The 1970’s were an era of change and it was no different with climbing. One of these was the emergence of hard climbing women, free from the shackles of misogyny. These girls were doing it for themselves.
Things moved a little slower in Ireland. The staunchly Catholic nation saw women as home-bodies and child-bearing objects. Nuns were the symbol of a professional woman. Cutting loose from her convent education, Clare Sheridan found her future in the mountains. Climbing gave her the ability to rise above convention and to tread her own path.
Clare’s Sheridan’s journey has been clearly laid out and beautifully written in her autobiography Uncoiling the Ropes. For a climbers’ story, it is one of the best page-turners I have sat with. Clare’s life has been action packed with ascents of major peaks throughout the European Alps, the Himalayas, and in the rock-climbing mecca of Yosemite.
Clare is happily married to life- and climbing-partner Calvin Torrans, has three sons, and she still carved out a climbing life while raising her children and working as a school teacher. Clare Sheridan’s story recounts many of her ascents, including first ascents, and a life of adventure. Her style of prose is inclusive, capturing more than just the climbing. She has a deep respect for the people she shared a climb with. It was clear to me whilst reading her story that Clare is a gifted writer who is able to merge people, place, culture, and feelings, into succinct passages that flow. In short, she writes climbing as we feel it.
Climbing biographies are often a collection of notable peaks interspersed with fly-away one liners about escaping into the hills or from the responsibilities of life. Not this one. Clare does uncoil the ropes of a climbing life. From her humble upbringing in Ireland, to the romance of a loving relationship with her life-climbing partner, Calvin Torrins, and riveting accounts of people and places that she and they have climbed. It is not just a life story that tells of a ripped woman in her prime and of her youthful accomplishments; it spends time engaging the reader in the transitions of a woman, a climber, and of person in the stages of life. There is wisdom and resonance in her writing. You can’t not enjoy her story.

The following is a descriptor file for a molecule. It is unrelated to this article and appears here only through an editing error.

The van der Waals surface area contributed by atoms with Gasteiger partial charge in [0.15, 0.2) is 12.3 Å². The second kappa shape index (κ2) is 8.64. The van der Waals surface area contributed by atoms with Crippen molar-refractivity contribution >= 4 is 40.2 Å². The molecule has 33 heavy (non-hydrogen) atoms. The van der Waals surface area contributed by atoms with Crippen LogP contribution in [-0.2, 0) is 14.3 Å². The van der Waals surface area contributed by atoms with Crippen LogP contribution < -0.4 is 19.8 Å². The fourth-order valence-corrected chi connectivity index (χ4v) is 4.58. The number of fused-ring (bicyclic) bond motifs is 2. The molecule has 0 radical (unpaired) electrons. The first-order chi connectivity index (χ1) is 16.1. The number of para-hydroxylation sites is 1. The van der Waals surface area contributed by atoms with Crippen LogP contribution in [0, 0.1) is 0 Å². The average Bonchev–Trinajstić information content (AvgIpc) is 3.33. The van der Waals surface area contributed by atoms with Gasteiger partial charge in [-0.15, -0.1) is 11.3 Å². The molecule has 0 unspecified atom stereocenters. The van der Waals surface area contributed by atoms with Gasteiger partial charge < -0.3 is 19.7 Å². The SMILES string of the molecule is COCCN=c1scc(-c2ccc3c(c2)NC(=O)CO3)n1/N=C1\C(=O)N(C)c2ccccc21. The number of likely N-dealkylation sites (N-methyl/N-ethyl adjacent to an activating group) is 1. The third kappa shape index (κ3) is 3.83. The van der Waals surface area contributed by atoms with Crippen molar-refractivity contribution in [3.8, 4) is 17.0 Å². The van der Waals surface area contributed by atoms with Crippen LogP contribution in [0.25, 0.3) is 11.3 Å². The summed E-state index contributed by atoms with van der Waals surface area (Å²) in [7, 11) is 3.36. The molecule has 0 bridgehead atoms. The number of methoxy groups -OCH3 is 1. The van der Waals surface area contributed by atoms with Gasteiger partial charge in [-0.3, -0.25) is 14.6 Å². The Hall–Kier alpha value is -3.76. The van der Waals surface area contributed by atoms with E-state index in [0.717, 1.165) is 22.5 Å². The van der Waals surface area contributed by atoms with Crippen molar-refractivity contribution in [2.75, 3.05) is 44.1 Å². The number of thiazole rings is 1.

As a climbing biography and a story in general you will not be disappointed in opening the covers and diving in. It is engaging throughout, thought provoking at times, and often had me laughing out loud with her reflections of people she has shared a rope with over decades of impressive ascents.
Do yourself a favour, get yourself a copy of Clair Sheridan’s, Uncoiling the Ropes and fall in love with climbing all over again. What’s more, learn of a female climber that belongs in sentences with names like Lynne Hill, Catherine Destiville, and Junko Tabei. Clare has accomplished much in climbing mountains, but for me I found her passion for life just as impressive. She reminded me of my favourite quote by another women of prose, Helen Keller who said, “Life is a daring adventure or nothing.” That sums up my richly rewarding read of Uncoiling the Ropes.